Tuesday, October 25, 2005

Al Franken

If you don't check Drudge, you might not have heard about Al Franken's latest escapades. Yes, the smirking humorist of the left is making waves. He has a video out for his new book in which a conservative is kicked in the groin, has a stool smashed on him, culminating with a beer bottle being broken over his head. The video is kinda funny, since Franken makes fun of people who leave negative reviews on Amazon.com for books that they haven't read nor will ever read. On the other hand, it's in bad taste, to say the least.

The second blip on the radar are his jokes about the executions of Karl Rove and Scooter Libby, both part of the entire CIA leak circus. Check out what he said on Letterman and on the Today show.

I've never read Franken. I don't intend to. But the titles of his books, the smug look on his face, and these actions are enough for me to wish he would just go away. I bet he's funny. Michael Moore's book Downsize This was funny, even though I was quite offended at a truck load of what he said. Not to mention that his rant about Corporate Welfare Moms was boring.

Can we just go back to politics as usual after Bush leaves office? Please?

Monday, October 24, 2005

Monday morning

It's still grey outside. The rains departed and left us with a continual grey haze which isn't thick enough to be fog yet isn't thin enough to be mist. It does add some character to the sky, alleviating the tyranny of blue skies without any clouds. However, as we know from Roman history, usually a tyrant will merely be replaced with another tyrant. If these clouds of mist/fog (I guess you could call it "mog" or "fist", but both of those sound and look really stupid) don't give us a bit of variation soon, then we will have another tyrant over us.

I wish Captoe was showing in a local theater. It looks good. Good enough that I bought In Cold Blood the other day. Unfortunately, now must think I'm either into books about actual grizzly murders (they recommended the book Helter Skelter to me; it's about the Manson killings) or that I am homosexual (or at least metrosexual) since they recommended Breakfast at Tiffany's.

I am neither homosexual, meterosexual, asexual, nor late for theology. But if I type any longer I will be late for theology. St. Thomas: "Deus esse." I couldn't agree more.

Sunday, October 23, 2005

Little White Hate?

If you've seen American History X (which was decent, although a bit on the melodramatic side), you might think you have a slight knowledge about white supremacists.

Check this out: "Young Singers Spread Racist Hate: Duo Considered the Olsen Twins of the White Nationalist Movement."

That's kinda disturbing. On the other hand, what is the actual threat of white supremacists? Aren't they a rather small part of the population. Of course, one would say that even if they are small, they still can be dangerous. Still, it reminds me of a brief from The Onion: "Communism no longer considered a threat." In the piece, the reader is informed that communists are now less dangerous than Linkin Park.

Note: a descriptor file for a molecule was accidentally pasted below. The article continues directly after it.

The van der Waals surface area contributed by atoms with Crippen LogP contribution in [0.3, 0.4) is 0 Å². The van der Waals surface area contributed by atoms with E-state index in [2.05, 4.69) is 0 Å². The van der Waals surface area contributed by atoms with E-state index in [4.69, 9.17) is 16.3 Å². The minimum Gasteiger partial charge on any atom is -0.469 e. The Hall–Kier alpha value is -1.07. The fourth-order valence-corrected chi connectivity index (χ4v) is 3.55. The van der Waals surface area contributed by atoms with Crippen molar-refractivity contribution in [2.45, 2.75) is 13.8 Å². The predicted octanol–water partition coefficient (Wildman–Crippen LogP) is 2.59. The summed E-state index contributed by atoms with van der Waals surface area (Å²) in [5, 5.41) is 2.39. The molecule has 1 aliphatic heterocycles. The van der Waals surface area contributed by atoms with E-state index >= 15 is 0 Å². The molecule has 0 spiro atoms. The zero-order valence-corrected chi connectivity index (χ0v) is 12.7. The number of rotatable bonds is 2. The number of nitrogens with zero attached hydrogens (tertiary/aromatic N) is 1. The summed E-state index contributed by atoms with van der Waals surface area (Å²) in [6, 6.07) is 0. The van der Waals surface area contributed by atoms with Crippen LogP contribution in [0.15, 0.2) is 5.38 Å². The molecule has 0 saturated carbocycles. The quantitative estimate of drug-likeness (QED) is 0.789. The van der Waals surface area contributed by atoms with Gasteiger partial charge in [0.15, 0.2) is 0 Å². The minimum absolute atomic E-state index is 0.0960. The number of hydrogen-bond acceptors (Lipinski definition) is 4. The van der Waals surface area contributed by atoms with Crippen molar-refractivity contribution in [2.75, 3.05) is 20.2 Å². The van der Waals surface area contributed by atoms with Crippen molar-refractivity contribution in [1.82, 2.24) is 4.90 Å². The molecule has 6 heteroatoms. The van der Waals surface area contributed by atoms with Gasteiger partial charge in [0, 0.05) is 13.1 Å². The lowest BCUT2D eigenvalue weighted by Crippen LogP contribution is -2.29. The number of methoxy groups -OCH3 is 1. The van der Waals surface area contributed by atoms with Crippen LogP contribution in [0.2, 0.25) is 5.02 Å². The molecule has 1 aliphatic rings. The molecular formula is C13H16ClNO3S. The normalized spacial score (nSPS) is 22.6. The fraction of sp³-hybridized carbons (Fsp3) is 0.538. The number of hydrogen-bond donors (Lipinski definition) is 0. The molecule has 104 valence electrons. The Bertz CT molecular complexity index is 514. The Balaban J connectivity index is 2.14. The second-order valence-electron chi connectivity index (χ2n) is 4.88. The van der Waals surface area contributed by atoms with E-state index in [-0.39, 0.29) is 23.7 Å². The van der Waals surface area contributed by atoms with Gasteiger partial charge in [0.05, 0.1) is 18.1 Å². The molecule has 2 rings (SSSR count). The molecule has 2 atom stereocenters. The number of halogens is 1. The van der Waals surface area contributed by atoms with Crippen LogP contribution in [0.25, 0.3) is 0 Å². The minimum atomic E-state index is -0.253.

How do you spell that phrase anyway: Seig hiel or Sieg heil?
I bet those twins would know.

Friday, October 21, 2005

Dons Ragged

Don Rags, a wonderful three days of restricted freedom--dress code still enforced, 11 PM curfew--and ten to fifteen minutes of out of body experience--having tutors talk about you, behind your back, to your face. This semester's don rags are over. With the exception of a few stragglers who haven't yet had theirs (last ones are on Tuesday), we have finished our mid-terms. Mid-terms. I don't even have any clue what those must be like.

My own don rags went very very well. Extremely little ragging. Instead of having to take slaps in the face with a straight face, I had to take complements without looking smug. A refreshing change of pace from last year. Last year, I had my worst don rags ever; probably one of the worst don rags ever. If you have ever been warned that unless you shape up, you may potentially be asked to leave the college, you should get the picture, because my don rags last year went something like this:

"Mr. Boyer is bright, buuuuuuuut..."

"Mr. Boyer does seem to understand the material, however..."

"One ought to listen to one's classmates when they are speaking. Mr. Boyer, on the other hand doesn't."

"If Mr. Boyer doesn't shape up, I feel I will be forced to talk to the dean about hiring a firing squad. Or an impromptu lynch mob."

"What do you mean hire an impromptu lynch mob"

"Well, even if we do study gravity junior year, it doesn't mean liberally educated students could actually form a proper lynch mob. I mean, what with the random pitchforks and fire brands and mindless oafs yelling 'Can we burn him! Can we burn him!' even though
1) this is an interrogative statement, so a question mark should be used, and 2) this is a lynch mob and not a burn him at the stakemob. I mean, these are dynamics which the average student of Aristotle just can't grasp on the practical level. They would be too busy asking each other, 'What is the specific difference of a lynch mob as opposed to a burn him at the stake mob?' and 'Well, what is the entomology of lynch?' or 'To properly understand the effect of gravity on the lynched once the lynchers have removed any support from under the lynchee (what is the Latin for that anyway?), do we have to postulate that a line is made out of points? Because if we do, then that is clearly absurd, and we wouldn't actually be able to lynch anybody.'"


"Mr. Boyer, do you have any comments?"

So this year was much better.

Wednesday, October 12, 2005